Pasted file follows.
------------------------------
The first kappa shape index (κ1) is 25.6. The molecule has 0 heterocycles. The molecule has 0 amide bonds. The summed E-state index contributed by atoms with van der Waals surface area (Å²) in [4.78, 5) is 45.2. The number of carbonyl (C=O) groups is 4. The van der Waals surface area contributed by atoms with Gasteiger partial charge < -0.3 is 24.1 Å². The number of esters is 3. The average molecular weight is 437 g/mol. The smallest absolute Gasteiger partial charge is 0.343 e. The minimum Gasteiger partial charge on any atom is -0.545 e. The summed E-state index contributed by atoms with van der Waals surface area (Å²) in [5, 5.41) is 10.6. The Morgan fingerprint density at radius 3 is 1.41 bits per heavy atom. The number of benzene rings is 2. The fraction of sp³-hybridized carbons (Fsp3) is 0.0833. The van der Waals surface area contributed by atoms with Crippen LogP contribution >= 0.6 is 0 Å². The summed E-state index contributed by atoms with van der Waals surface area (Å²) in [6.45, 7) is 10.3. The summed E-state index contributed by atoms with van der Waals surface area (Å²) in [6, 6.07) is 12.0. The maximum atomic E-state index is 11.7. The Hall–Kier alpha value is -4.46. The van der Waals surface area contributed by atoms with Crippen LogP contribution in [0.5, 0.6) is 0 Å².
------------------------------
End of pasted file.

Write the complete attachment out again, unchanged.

The first kappa shape index (κ1) is 25.6. The molecule has 0 heterocycles. The molecule has 0 amide bonds. The summed E-state index contributed by atoms with van der Waals surface area (Å²) in [4.78, 5) is 45.2. The number of carbonyl (C=O) groups is 4. The van der Waals surface area contributed by atoms with Gasteiger partial charge < -0.3 is 24.1 Å². The number of esters is 3. The average molecular weight is 437 g/mol. The smallest absolute Gasteiger partial charge is 0.343 e. The minimum Gasteiger partial charge on any atom is -0.545 e. The summed E-state index contributed by atoms with van der Waals surface area (Å²) in [5, 5.41) is 10.6. The Morgan fingerprint density at radius 3 is 1.41 bits per heavy atom. The number of benzene rings is 2. The fraction of sp³-hybridized carbons (Fsp3) is 0.0833. The van der Waals surface area contributed by atoms with Crippen LogP contribution >= 0.6 is 0 Å². The summed E-state index contributed by atoms with van der Waals surface area (Å²) in [6.45, 7) is 10.3. The summed E-state index contributed by atoms with van der Waals surface area (Å²) in [6, 6.07) is 12.0. The maximum atomic E-state index is 11.7. The Hall–Kier alpha value is -4.46. The van der Waals surface area contributed by atoms with Crippen LogP contribution in [0.5, 0.6) is 0 Å².